Shenzhen Longhua Archive Library - Cultural Architecture is located in the north of the Shenzhen Longhua Guanlan Cultural and Art Center. The two narrow sites are connected with a bridge over a public road running in the middle and are of different heights to avoid any overlooking issues. The greatest challenge faced in designing the library was finding the balance between security and public elements of the building whilst working with the urban context to provide those flexible spaces for diverse cultural future needs.
A study looking at a new water and botanical garden for the State of Arkansas revives the forgotten vision for a national water/botanical garden by renowned mid-century architect Edward Durell Stone, a native Arkansan. Stone designed a monumental cliffside park to accompany the Greers Ferry Dam in 1962. The dam was part of a reservoir-building program to generate hydroelectric power in tandem with economic development and new town development for this rural area. Influenced by the hydraulics in Roman and Persian water gardens, Stone’s masterful vision deployed late modernist tropes combining monumentality and glamour across the 269-acre (109 ha) site.
A new national park is known as ‘the Cradle of Chinese Geology’ in the Nanjing Fangshan Mountains was until recently a site used for processing concrete. Due to significant amounts of quarrying, much of the geology has been changed and the new Geo Museum and Science Center provides a clear glimpse into the history of this natural Chinese treasure.
To acknowledge the industrial heritage of this site, the existing processing buildings, the material conveyor belt, and the towering silos have been preserved and converted into exhibition spaces, a passenger conveying system, and sightseeing facilities respectively. A new, similarly scaled, building blends in seamlessly with the existing industrial context; its green roof melds into the hillside reducing the visual impact on this naturally beautiful site.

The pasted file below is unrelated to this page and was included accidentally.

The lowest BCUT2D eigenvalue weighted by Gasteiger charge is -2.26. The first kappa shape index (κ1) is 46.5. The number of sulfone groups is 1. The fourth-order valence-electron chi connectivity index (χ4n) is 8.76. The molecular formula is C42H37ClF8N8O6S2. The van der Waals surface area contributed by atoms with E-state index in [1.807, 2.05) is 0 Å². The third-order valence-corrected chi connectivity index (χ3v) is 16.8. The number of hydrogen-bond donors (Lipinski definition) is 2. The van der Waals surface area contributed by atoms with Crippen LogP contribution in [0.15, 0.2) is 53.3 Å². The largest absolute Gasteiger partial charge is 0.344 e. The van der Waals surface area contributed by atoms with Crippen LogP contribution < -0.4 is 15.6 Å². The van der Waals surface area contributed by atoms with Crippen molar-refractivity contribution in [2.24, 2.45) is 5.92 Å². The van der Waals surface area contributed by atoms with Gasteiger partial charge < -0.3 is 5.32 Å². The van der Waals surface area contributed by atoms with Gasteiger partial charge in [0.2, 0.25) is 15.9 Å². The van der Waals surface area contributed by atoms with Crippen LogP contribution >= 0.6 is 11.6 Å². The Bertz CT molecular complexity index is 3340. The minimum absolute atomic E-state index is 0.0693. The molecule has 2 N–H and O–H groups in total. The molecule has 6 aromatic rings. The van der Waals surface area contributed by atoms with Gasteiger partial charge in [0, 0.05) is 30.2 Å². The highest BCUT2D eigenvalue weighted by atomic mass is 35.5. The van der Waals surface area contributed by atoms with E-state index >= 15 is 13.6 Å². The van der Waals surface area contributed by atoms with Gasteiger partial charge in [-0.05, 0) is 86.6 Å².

The lyrical symbolism of metamorphoses is the theme for the Golden Cage, a Burning Man base pavilion design. It suggests an experience symbolizing the nature of transformation, following a path of mystery and ambiguity. Five concepts are interwoven to create the central structure, loosely based on Ovid’s tales from 8 AD.
The first takes the form of two heroic wings, the second is expressed by a large blue sphere, symbolizing the earth and all the potential our time on this planet represents. The third, the figure of two large arms which seem to offer up the globe to the heavens, is an adaptation of Ovid’s dark tale of Apollo pursuing Daphne. The fourth is the Golden Cage surrounding the Man, representing the internal and external forces and the last concept involves the power of the human heart.
The World Architecture News Awards showcase the best international design in both current and future projects. All 2019 entries can be seen here.